in charge of baggage-master. This illustration is comparatively a simple
one. Many instances could be given where a detour of many miles is made
to gain a few minutes in time. By the old system the letter would, in
all probability, have gone to Albany post-office for distribution,
thence either to New Haven, Connecticut, or Westfield, Massachusetts,
for the same purpose, losing trains at each place waiting to be
distributed, and consuming fully, or more, than sixty-four instead of
sixteen hours. By the old method delays became almost interminable as
the connections became intricate, more so than on a continuous line. The
advantage of the "catcher" system described elsewhere, which enabled
towns to communicate with one another in a few minutes, instead of by
the direct closed pouch system through a distributing office miles away,
consuming hours, is not inconsiderable.

The gain by the present method is incomparable. Intersecting at Albany,
New York, with the line from Vanceborough, Maine, to San Francisco, just
described, or perhaps what may be called the vertebral column of the
system, is the New York and Chicago railway post-office line, known also
as the "Fast Mail" or the "White Mail," as the mail-cars on this line
were originally painted white. A mail-train consisting of four mail-cars
and express-cars leaves New York City at 8.50 P.M., making the through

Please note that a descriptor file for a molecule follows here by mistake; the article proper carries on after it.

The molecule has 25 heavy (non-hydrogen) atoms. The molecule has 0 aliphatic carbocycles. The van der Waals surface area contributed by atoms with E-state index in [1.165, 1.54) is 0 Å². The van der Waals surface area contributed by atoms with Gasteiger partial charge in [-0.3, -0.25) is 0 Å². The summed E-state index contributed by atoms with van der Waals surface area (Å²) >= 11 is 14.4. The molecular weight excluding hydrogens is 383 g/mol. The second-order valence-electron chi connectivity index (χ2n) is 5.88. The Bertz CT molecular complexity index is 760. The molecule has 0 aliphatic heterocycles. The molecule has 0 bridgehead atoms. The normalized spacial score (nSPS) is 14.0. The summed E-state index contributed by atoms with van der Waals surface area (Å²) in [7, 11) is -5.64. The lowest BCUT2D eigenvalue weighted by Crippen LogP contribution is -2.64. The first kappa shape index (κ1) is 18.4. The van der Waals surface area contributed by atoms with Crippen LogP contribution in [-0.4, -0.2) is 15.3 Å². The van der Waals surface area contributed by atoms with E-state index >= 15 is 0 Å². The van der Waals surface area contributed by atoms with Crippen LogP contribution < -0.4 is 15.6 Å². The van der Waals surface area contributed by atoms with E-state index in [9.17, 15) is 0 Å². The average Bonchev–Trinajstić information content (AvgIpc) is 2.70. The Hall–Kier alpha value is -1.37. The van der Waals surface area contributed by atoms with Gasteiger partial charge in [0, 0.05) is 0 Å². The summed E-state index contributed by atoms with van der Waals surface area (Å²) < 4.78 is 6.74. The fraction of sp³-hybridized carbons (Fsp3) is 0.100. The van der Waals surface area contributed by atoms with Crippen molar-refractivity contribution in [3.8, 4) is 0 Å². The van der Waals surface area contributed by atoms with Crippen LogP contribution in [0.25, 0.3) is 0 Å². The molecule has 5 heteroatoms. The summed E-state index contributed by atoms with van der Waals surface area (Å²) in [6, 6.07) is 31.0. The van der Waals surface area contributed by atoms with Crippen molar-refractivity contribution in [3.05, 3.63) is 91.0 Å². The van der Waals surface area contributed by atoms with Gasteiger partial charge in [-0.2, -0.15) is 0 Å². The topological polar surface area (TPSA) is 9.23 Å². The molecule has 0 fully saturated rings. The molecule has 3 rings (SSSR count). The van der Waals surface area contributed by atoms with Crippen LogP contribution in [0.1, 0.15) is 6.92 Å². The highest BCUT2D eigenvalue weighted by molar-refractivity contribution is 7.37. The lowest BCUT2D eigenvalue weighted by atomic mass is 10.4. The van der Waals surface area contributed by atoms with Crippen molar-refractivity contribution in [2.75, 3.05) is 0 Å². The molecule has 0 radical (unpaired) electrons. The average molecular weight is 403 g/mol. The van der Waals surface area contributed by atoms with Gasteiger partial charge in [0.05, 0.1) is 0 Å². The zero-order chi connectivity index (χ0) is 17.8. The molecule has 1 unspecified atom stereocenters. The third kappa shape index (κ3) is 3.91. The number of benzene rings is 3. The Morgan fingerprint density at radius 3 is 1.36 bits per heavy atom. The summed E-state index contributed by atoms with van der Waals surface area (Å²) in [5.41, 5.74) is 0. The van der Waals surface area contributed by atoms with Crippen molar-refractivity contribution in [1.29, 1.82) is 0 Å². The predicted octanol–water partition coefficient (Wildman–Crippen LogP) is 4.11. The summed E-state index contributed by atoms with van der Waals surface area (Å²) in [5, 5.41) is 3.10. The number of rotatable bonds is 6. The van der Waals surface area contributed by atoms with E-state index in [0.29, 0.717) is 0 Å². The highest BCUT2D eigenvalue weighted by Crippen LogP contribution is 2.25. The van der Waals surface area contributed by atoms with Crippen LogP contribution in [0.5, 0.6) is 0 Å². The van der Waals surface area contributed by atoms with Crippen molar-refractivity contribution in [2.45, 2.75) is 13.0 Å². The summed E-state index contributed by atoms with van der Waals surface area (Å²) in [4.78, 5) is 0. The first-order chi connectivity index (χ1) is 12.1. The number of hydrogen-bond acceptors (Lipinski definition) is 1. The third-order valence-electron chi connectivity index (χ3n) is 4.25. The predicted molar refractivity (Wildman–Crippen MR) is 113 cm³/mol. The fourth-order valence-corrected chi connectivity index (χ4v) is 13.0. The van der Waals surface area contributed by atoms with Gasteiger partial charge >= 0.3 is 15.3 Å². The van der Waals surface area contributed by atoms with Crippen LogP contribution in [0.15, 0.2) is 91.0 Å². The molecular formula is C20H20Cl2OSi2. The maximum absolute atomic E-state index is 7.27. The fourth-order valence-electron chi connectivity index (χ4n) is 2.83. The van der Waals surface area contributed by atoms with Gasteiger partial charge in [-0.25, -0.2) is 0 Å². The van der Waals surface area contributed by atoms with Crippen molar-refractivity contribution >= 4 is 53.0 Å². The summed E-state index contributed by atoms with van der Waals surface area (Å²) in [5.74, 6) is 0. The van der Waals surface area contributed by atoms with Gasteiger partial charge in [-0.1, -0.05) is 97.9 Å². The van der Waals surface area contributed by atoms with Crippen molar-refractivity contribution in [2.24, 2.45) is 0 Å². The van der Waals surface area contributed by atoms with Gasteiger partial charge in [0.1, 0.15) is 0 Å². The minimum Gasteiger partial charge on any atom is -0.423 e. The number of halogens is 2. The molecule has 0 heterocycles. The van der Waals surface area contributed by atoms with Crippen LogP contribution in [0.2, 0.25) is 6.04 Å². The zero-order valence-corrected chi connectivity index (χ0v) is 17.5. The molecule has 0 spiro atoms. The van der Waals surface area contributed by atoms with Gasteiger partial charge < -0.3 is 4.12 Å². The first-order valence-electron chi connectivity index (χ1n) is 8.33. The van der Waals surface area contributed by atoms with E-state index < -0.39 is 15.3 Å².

connection to Chicago. There are two similar trains, leaving New York at
4.35 A.M., and at 10.30 A.M., with a less number of cars; and three
moving in the opposite direction. There are twenty mail-cars on this
line, each interior is sixty feet in length, and the exterior, as
already mentioned, painted white, and bearing the coat-of-arms of some
State and the name of its past or present governor. Each car is devoted
to a special purpose: the distribution of letters and local, or "way,"
work; the distribution of paper mail; and others for storage. The
distributing cars are built upon a different plan from the one
hereinbefore described; the packages, etc., are distributed into large
compartments or boxes slightly pitching back one over the other in a
large case, and the clerk wishing to empty one of them passes into the
narrow aisle to the rear of the case; the pouch or sack is hooked to the
case under the door of the box, and the mail drops into it. Pouches and
sacks are also hung in racks to be distributed into. These cars are
post-offices of no mean pretensions when the amount of work performed is
considered. When it is considered how densely populated the country is
through which this line passes many times each day, and its numerous and
swelling tributaries, the volume of mail conveyed is enormous, yet not

The average amount conveyed during thirty days, in the sixty days in
January and February of 1881, that the weights of mails were taken
between New York City and Buffalo, a distance of four hundred and
forty-two miles, amounted to 4,416,451 lbs.; between Buffalo and
Chicago, a distance of five hundred and forty-two miles, 2,874,918 lbs.
Over the first section 73,607 lbs. per day, the second section 47,848
per day; while either of these amounts does not equal those carried
during the same period between New York and West Philadelphia, on the
route to Washington, a distance of ninety miles, amounting to 6,202,370
lbs. for the thirty days, and 103,372 lbs. per day, the great
discrepancy in miles must be borne in mind and the fact that government